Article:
Common Myths in Testing
Testing is an essential step in the software development lifecycle. However, it often comes under the scanner for its benefit and use. Here are some of the common myths of testing and the reality around them.
- Myth: Anyone can test
Reality: It’s not the first time you’ve seen this. If anyone could test and no training / skill was required, companies would be hiring anyone for their testing needs. However, the reality is very different. Testing requires technical skills, understanding of the business, and a creative mind to think about all the alternative scenarios to test the software. Testers need to have logic and programming skills in order to understand how to break the system. It also requires attention to detail and analytical skills so that you can analyze the results and get to the root cause of the issue.
- Myth: Testing can be 100% automated
Reality: Test Automation is good and often times a great lever to achieve efficiency in your testing capability. When you automate test scenarios, you automate the repeatable steps. There isn’t a randomness involved in it. All the basic checks and the lower level correctness checks can be and should be automated to the maximum level possible. This also eliminates the need to manually validate things that can be verified automatically. The randomness (or exploratory testing as we call it) cannot be replaced by test automation. Humans excel at judgement. No amount of automation can fully replace the need of having human intervention in testing.
- Myth: Production issues are caused since testers missed them
Reality: When a defect is missed most often the testing team is held responsible for missing it. While I admit testers make mistakes and test strategies can be flawed, there are other factors affecting it as well. A QA team’s job is to test the functionality of the system. What if the requirements are inaccurate or ambiguous? Some other factors that determine the quality of testing are – time, resources, available infrastructure, test data availability, test data completeness and support from other teams.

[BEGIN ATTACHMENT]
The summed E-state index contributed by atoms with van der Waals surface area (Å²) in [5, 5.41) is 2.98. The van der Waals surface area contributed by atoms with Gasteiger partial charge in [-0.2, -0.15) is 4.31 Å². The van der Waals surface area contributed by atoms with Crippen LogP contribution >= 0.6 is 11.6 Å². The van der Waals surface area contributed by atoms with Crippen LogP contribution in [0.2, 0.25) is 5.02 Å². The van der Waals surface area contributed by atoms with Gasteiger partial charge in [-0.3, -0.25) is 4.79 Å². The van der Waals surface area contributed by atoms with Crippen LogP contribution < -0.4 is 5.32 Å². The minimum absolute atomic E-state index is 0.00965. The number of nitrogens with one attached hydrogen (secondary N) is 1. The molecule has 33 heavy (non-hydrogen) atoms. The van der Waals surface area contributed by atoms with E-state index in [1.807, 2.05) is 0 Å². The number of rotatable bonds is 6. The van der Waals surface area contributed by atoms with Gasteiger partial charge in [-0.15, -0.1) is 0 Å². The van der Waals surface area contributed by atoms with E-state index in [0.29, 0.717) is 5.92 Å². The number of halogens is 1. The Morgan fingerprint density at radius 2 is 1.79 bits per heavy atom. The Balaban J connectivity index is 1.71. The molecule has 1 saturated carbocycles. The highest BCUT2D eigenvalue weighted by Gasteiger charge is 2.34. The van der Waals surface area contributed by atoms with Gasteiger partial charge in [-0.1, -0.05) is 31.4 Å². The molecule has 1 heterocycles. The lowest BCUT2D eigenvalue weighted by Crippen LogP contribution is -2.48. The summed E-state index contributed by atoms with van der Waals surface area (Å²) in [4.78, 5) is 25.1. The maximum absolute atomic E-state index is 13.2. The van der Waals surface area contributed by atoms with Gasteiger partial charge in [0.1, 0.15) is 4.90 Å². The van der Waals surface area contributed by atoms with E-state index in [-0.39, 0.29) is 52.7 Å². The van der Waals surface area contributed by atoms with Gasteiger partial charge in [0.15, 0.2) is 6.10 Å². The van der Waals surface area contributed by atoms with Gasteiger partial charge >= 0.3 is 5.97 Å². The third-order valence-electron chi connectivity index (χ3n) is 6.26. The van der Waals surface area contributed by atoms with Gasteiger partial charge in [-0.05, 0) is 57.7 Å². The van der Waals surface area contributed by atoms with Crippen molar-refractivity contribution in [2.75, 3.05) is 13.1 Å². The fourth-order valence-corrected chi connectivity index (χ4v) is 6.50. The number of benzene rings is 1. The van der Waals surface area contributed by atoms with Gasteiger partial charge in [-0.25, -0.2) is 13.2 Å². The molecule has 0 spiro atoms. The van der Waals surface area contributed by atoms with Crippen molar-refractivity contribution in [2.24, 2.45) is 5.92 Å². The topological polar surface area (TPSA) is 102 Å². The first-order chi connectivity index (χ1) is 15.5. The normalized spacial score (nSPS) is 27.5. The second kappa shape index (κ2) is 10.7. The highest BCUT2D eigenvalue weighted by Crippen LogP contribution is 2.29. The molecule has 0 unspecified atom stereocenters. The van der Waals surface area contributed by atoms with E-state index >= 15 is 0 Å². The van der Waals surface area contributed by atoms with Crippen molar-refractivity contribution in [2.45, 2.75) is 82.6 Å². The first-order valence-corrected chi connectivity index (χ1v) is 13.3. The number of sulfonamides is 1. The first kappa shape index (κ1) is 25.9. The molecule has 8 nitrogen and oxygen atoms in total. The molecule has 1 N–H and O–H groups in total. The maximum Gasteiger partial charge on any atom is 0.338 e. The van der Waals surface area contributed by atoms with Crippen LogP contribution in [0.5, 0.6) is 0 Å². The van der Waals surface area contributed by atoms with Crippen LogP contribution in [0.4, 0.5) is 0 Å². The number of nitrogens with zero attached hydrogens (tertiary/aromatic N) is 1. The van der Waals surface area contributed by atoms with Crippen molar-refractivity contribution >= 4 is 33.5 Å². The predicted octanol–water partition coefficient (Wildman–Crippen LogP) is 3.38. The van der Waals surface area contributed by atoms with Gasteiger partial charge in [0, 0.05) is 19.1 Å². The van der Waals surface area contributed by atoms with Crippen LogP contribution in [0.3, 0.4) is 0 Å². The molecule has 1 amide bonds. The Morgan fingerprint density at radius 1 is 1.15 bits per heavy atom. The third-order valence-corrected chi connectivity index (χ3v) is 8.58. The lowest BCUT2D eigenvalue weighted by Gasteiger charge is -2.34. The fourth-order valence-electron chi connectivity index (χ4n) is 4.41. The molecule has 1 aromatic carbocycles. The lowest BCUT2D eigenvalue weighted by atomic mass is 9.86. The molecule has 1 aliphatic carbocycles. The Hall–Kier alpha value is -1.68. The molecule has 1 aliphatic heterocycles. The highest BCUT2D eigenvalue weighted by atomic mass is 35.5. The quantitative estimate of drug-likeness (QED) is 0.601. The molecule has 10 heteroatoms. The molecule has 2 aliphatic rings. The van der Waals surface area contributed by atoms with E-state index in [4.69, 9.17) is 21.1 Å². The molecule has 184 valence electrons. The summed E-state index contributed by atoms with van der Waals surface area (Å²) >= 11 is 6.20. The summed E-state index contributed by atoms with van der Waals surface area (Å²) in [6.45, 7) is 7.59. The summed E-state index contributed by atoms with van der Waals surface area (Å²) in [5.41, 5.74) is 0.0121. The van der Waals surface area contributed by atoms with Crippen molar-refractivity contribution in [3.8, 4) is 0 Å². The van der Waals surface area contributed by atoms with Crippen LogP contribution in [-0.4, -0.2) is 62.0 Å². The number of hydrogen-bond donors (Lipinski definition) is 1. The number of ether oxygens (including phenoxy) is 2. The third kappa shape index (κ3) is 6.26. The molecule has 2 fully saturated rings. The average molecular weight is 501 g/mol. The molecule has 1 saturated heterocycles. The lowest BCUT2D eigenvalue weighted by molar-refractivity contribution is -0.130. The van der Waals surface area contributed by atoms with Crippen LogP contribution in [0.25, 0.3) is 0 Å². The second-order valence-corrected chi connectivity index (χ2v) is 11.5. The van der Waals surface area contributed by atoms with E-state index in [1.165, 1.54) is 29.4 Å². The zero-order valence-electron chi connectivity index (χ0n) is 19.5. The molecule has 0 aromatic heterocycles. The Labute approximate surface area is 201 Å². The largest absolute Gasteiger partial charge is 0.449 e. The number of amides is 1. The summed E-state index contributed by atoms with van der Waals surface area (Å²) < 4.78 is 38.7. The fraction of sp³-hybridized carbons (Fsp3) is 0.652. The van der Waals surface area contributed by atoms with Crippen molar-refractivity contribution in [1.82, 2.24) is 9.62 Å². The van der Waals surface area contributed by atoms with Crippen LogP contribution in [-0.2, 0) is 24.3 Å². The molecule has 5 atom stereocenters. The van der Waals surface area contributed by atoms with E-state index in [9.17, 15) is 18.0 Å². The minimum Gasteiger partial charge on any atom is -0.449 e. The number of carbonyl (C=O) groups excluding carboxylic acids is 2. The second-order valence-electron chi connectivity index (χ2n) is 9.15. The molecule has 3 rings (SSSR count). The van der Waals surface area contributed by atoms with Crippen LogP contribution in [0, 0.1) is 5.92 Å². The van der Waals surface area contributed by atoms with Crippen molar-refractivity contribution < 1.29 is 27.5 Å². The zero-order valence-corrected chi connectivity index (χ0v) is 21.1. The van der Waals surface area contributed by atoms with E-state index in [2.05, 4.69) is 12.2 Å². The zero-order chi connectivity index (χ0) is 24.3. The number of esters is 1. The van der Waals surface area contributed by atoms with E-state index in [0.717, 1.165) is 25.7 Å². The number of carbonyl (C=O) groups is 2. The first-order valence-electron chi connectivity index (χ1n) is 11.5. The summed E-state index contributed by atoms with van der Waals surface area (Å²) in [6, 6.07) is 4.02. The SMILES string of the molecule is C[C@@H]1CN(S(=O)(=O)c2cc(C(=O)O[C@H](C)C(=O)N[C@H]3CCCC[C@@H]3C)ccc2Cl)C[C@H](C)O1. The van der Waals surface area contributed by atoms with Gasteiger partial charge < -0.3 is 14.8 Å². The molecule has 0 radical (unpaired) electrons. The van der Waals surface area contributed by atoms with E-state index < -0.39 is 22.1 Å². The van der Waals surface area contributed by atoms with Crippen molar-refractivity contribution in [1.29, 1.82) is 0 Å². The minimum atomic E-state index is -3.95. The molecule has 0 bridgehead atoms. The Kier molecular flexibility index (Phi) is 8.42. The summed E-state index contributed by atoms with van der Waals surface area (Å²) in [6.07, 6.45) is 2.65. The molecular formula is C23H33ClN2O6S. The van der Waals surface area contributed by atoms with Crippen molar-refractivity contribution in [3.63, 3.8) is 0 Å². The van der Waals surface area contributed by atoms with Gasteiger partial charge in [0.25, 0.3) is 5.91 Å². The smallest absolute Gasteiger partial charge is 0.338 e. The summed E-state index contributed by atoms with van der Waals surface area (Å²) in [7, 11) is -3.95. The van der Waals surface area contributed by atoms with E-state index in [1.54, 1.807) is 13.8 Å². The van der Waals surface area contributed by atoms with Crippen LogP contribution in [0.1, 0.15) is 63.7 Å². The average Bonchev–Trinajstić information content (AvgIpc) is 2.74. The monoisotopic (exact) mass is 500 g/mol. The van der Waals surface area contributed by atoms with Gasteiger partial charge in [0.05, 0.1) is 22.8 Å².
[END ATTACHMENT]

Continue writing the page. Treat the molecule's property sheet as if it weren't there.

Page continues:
- Myth: Testers must test after the development is complete
Reality: While this misconception is going away very quickly in firms that have moved to agile development and have adopted shift-left methodology, it’s still an issue with the traditional / waterfall approach. Testing is not a separate end of development process event. The benefits of engaging testing team early in the life cycle are clear – continuity in requirements, quality checks along the way, reduced testing phases (since things get planned in parallel), early detection of defects and improved overall product quality.
- Myth: Testers are responsible for the quality of the product
Reality: Testing is a measure of quality. It’s a tollgate before you go live and your customers see the product. While it’s your final line of defense, it is by no means your only mechanism to ensure a quality product. You cannot stand at the weighing scale and attempt to lose weight. The training must be done along with proper nutrition to see results. Similarly, proper processes must be followed right after the idea originates and requirements are written. The entire team from business, developers, project managers and qa members are responsible for ensuring quality in the product.
- Myth: Testing is very time consuming
Reality: There is a difference between efficient and inefficient testing. Efficient testing includes planning with the available resources for the best possible outcome. You may want to change the world but the reality is that you are limited by the resources at your disposal. If you plan and execute well the testing time must be known in advance and inefficiencies must be eliminated. It’s the number of iterations that it takes to get the defects fixed which make the testing process seem extended. Teams have to realize, it’s just not the single iteration of test execution which takes long, it’s what follows that consumes time.
- Myth: Testing costs a lot of money and there is little ROI
Reality: Has anyone ever complained of having a “goalie” on a soccer team? He does his best but it is no guarantee no goals will be scored against you. Testing is similar. It’s necessary. You cannot eliminate it. While testing alone does not guarantee a quality product, it certainly aims to prevent releasing utterly defective products.